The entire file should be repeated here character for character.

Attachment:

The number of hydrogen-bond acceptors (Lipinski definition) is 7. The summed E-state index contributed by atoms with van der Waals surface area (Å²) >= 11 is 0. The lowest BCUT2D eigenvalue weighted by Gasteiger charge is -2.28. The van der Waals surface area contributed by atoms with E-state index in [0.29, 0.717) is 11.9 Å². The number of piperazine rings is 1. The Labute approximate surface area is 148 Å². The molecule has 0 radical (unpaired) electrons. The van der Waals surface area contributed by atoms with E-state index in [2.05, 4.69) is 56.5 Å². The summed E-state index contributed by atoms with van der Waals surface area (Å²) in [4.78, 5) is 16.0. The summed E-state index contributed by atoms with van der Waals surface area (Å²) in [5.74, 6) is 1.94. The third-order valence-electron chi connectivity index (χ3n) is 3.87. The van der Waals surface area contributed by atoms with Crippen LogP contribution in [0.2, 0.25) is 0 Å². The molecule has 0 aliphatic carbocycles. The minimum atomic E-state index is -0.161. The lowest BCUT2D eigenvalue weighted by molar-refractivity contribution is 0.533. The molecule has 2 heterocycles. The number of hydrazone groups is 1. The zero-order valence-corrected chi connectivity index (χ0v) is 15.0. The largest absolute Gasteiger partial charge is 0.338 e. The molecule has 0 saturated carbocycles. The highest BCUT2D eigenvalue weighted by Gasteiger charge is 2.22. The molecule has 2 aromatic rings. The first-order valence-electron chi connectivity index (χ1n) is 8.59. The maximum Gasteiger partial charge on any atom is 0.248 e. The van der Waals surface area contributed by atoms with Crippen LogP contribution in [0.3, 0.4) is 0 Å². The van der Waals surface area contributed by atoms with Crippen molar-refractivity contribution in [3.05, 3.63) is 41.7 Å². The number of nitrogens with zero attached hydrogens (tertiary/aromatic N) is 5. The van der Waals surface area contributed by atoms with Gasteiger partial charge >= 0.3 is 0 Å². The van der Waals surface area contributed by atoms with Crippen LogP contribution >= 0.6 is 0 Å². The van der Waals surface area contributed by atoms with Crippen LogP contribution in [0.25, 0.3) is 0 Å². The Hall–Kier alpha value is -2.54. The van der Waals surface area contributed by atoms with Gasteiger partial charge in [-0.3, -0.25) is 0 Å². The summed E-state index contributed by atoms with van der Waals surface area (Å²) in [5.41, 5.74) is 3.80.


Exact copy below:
The number of hydrogen-bond acceptors (Lipinski definition) is 7. The summed E-state index contributed by atoms with van der Waals surface area (Å²) >= 11 is 0. The lowest BCUT2D eigenvalue weighted by Gasteiger charge is -2.28. The van der Waals surface area contributed by atoms with E-state index in [0.29, 0.717) is 11.9 Å². The number of piperazine rings is 1. The Labute approximate surface area is 148 Å². The molecule has 0 radical (unpaired) electrons. The van der Waals surface area contributed by atoms with E-state index in [2.05, 4.69) is 56.5 Å². The summed E-state index contributed by atoms with van der Waals surface area (Å²) in [4.78, 5) is 16.0. The summed E-state index contributed by atoms with van der Waals surface area (Å²) in [5.74, 6) is 1.94. The third-order valence-electron chi connectivity index (χ3n) is 3.87. The van der Waals surface area contributed by atoms with Crippen LogP contribution in [0.2, 0.25) is 0 Å². The molecule has 0 aliphatic carbocycles. The minimum atomic E-state index is -0.161. The lowest BCUT2D eigenvalue weighted by molar-refractivity contribution is 0.533. The molecule has 2 heterocycles. The number of hydrazone groups is 1. The zero-order valence-corrected chi connectivity index (χ0v) is 15.0. The largest absolute Gasteiger partial charge is 0.338 e. The molecule has 0 saturated carbocycles. The highest BCUT2D eigenvalue weighted by Gasteiger charge is 2.22. The molecule has 2 aromatic rings. The first-order valence-electron chi connectivity index (χ1n) is 8.59. The maximum Gasteiger partial charge on any atom is 0.248 e. The van der Waals surface area contributed by atoms with Crippen LogP contribution in [0.3, 0.4) is 0 Å². The van der Waals surface area contributed by atoms with Crippen molar-refractivity contribution in [3.05, 3.63) is 41.7 Å². The number of nitrogens with zero attached hydrogens (tertiary/aromatic N) is 5. The van der Waals surface area contributed by atoms with Gasteiger partial charge >= 0.3 is 0 Å². The van der Waals surface area contributed by atoms with Crippen LogP contribution >= 0.6 is 0 Å². The van der Waals surface area contributed by atoms with Crippen LogP contribution in [0.25, 0.3) is 0 Å². The Hall–Kier alpha value is -2.54. The van der Waals surface area contributed by atoms with Gasteiger partial charge in [-0.3, -0.25) is 0 Å². The summed E-state index contributed by atoms with van der Waals surface area (Å²) in [5.41, 5.74) is 3.80.